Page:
Regardless if Red is a horse or a human, I could not bring myself to form a bond with his character. If he had been a human, Merritt would have taken out a restraining order against him. His actions and reactions were those of an abusive sociopathic boyfriend. His actions and thought process at the end of the book only reinforced my dislike of his character. I'm not sure why this book was compared to or called an update to Black Beauty, but other than having part of the story the horse's perspective, I really don't believe this is the right comparison. It is dark, it is psychologically twisted, there is romance, but I think that by comparing this to Black Beauty it sets up an unfair level of expectations for some readers (like me). The description for this book would be better if that little blurb "update of Black Beauty" were left out. There are enough twists and turns and drama in this book for it to stand on its own two (or four) legs without giving readers per-conceived notions of how the story should go.
a) The horse is seriously injured in an accident, necessitating a change in its career.
b) The horse starts out being ridden by a spoiled rich brat but then gets a better rider who is poorer (comparatively) but far more virtuous- and starts winning.
c) The horse can only be ridden by one special person (the poor, virtuous girl). Even experienced riders get tossed right off this horse, but not her.
d) The main equestrian in the book has limited experience, but unbounded talent, meaning that she is chosen over more experienced riders to train the horse.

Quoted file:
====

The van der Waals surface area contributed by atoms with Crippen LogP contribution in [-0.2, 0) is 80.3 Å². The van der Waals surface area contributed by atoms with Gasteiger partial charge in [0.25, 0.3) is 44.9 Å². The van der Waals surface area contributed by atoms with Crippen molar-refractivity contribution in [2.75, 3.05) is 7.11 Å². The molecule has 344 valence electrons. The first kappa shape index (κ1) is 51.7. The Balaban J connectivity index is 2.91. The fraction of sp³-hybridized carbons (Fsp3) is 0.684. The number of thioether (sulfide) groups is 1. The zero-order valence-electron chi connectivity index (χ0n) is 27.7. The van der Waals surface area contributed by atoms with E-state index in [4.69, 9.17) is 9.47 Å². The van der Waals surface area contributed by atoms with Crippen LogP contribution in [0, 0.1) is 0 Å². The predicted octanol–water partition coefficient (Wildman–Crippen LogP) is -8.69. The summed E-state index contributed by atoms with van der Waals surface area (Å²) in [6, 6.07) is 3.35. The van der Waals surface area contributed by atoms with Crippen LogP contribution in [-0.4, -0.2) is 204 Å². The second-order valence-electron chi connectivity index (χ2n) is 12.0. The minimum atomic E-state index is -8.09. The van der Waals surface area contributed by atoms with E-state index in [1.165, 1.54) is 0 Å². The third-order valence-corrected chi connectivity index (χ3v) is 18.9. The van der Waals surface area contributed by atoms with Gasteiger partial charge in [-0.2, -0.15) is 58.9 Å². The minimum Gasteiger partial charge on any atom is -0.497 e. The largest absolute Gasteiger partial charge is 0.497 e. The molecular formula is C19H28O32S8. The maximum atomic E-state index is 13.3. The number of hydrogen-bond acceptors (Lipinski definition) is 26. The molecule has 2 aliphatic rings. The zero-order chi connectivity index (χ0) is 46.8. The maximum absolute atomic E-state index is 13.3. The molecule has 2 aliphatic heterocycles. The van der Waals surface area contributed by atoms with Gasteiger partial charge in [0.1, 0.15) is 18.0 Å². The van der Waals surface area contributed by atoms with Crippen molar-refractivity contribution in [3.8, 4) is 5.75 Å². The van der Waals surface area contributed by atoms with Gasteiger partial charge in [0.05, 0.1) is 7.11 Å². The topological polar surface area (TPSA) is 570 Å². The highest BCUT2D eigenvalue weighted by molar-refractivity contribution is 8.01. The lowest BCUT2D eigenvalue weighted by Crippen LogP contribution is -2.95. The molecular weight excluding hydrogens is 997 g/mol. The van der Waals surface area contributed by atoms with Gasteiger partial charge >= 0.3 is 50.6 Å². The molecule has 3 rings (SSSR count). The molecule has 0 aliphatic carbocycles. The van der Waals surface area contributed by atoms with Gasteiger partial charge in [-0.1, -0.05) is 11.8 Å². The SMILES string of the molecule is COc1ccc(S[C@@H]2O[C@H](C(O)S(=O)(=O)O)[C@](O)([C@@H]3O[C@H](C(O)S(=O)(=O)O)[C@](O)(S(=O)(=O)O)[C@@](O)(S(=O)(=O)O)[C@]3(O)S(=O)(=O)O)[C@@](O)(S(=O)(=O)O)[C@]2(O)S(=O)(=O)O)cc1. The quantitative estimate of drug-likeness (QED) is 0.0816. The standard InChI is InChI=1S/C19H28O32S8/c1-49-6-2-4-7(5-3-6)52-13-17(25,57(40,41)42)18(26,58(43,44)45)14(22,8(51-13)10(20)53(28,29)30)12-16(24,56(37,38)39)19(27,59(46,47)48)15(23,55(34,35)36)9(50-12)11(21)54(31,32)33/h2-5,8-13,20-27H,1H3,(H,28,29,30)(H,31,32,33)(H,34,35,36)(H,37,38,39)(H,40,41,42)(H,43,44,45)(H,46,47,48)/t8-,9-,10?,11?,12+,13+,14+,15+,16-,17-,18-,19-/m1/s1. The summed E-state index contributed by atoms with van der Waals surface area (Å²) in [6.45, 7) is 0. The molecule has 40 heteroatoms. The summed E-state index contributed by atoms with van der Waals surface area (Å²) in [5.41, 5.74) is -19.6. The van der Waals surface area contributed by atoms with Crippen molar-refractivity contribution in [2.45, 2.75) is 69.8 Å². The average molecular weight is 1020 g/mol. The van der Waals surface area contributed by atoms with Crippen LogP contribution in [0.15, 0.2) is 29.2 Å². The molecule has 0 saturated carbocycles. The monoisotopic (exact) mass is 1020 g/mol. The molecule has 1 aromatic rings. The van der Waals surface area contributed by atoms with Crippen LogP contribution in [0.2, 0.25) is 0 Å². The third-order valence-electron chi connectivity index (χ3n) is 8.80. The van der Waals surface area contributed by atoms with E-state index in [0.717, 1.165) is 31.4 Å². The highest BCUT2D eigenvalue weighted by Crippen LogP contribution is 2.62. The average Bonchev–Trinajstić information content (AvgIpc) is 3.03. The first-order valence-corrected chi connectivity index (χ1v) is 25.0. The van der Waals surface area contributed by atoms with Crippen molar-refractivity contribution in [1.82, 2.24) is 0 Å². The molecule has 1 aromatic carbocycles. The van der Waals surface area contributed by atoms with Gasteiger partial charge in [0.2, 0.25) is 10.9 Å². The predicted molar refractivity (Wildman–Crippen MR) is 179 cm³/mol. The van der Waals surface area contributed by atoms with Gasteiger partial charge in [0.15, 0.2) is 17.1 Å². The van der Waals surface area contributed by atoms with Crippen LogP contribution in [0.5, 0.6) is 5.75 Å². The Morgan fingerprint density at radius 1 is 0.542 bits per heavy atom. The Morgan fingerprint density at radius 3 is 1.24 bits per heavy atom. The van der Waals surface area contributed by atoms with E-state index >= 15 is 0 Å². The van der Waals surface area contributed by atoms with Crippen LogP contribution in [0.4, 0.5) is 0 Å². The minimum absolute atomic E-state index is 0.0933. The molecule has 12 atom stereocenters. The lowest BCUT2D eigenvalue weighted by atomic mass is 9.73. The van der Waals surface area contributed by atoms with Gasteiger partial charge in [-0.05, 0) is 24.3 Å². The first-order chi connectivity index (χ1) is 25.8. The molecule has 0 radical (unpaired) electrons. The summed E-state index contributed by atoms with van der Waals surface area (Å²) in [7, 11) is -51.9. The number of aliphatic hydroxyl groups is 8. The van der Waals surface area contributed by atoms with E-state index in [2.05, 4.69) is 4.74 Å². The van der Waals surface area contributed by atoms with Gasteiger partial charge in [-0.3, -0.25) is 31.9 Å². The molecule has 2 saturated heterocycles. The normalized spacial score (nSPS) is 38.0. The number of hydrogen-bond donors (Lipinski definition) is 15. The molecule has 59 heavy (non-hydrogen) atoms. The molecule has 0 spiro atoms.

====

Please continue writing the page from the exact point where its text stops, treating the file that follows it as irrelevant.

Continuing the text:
e) All of the above.
Answer: e), but bear with me, I did enjoy reading this book and would recommend it (hence the four stars).
Plot: Ever since her equestrian grandmother died, Merritt Wenner has felt adrift. After walking out of her SATs prematurely, self-medicating with pills and alcohol, and disappearing without permission, her parents decide the best next step is to send her to Good Fences, a recently opened rehab center for girls. Here she meets her roommate, Beatrice's, horse, Big Red (a former racehorse with jumping potential) and after Beatrice takes off, is assigned to care for him. When they bond, Red's rich owner chooses Merritt to show the horse on the "A" circuit, and she winds up bonding with Beatrice, who accompanies them to shows as a groom. Though Merritt feels a connection with the sparky Beatrice, her horse Red seems to be jealous, and as we get Red's perspective in alternating chapters, the reader finds that this is indeed the case. At first things go well on the circuit, but soon Merritt's unresolved issues start creeping in, and then an unexpected tragedy threatens to derail her dreams for good.
Merritt is an odd heroine, when you compare her to far more feisty, plucky heroines that usually populate young adult horse fiction. She is passive to the point where you want to shake her. Things happen to her rather than vice versa. But there are reasons for this, and she is easy to root for. However, she does not change much over the course of the book. As for Red, his narrative is quite entertaining, even if I found the constant classic rock references somewhat irritating as the book went on. The author is clearly knowledgeable about the horse show world, and I didn't find any random mistakes (that often crop up in books like these). I felt the last third of the book went off course (sorry) and did not maintain the momentum it had previously done, but overall, I enjoyed the book.